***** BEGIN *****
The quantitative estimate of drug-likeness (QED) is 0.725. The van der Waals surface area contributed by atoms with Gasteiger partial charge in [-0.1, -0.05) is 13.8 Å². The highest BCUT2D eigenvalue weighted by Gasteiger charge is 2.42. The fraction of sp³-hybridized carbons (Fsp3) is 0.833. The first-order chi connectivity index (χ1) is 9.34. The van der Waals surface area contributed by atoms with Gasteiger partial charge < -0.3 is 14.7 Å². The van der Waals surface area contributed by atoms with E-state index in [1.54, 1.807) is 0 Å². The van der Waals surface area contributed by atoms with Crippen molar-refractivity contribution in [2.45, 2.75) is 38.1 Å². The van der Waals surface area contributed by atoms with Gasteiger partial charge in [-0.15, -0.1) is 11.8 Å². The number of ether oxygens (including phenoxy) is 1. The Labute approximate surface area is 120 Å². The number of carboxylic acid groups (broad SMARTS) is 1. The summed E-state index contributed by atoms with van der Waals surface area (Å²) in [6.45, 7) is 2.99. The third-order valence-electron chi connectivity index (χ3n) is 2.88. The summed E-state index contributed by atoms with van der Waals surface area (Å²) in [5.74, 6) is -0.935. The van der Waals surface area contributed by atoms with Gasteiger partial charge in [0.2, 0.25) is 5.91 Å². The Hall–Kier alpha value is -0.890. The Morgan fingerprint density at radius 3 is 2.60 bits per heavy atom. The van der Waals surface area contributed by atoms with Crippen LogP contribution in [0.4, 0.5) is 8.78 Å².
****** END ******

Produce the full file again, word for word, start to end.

The quantitative estimate of drug-likeness (QED) is 0.725. The van der Waals surface area contributed by atoms with Gasteiger partial charge in [-0.1, -0.05) is 13.8 Å². The highest BCUT2D eigenvalue weighted by Gasteiger charge is 2.42. The fraction of sp³-hybridized carbons (Fsp3) is 0.833. The first-order chi connectivity index (χ1) is 9.34. The van der Waals surface area contributed by atoms with Gasteiger partial charge < -0.3 is 14.7 Å². The van der Waals surface area contributed by atoms with E-state index in [1.54, 1.807) is 0 Å². The van der Waals surface area contributed by atoms with Crippen molar-refractivity contribution in [2.45, 2.75) is 38.1 Å². The van der Waals surface area contributed by atoms with Gasteiger partial charge in [-0.15, -0.1) is 11.8 Å². The number of ether oxygens (including phenoxy) is 1. The Labute approximate surface area is 120 Å². The number of carboxylic acid groups (broad SMARTS) is 1. The summed E-state index contributed by atoms with van der Waals surface area (Å²) in [6.45, 7) is 2.99. The third-order valence-electron chi connectivity index (χ3n) is 2.88. The summed E-state index contributed by atoms with van der Waals surface area (Å²) in [5.74, 6) is -0.935. The van der Waals surface area contributed by atoms with Gasteiger partial charge in [0.2, 0.25) is 5.91 Å². The Hall–Kier alpha value is -0.890. The Morgan fingerprint density at radius 3 is 2.60 bits per heavy atom. The van der Waals surface area contributed by atoms with Crippen LogP contribution in [0.4, 0.5) is 8.78 Å².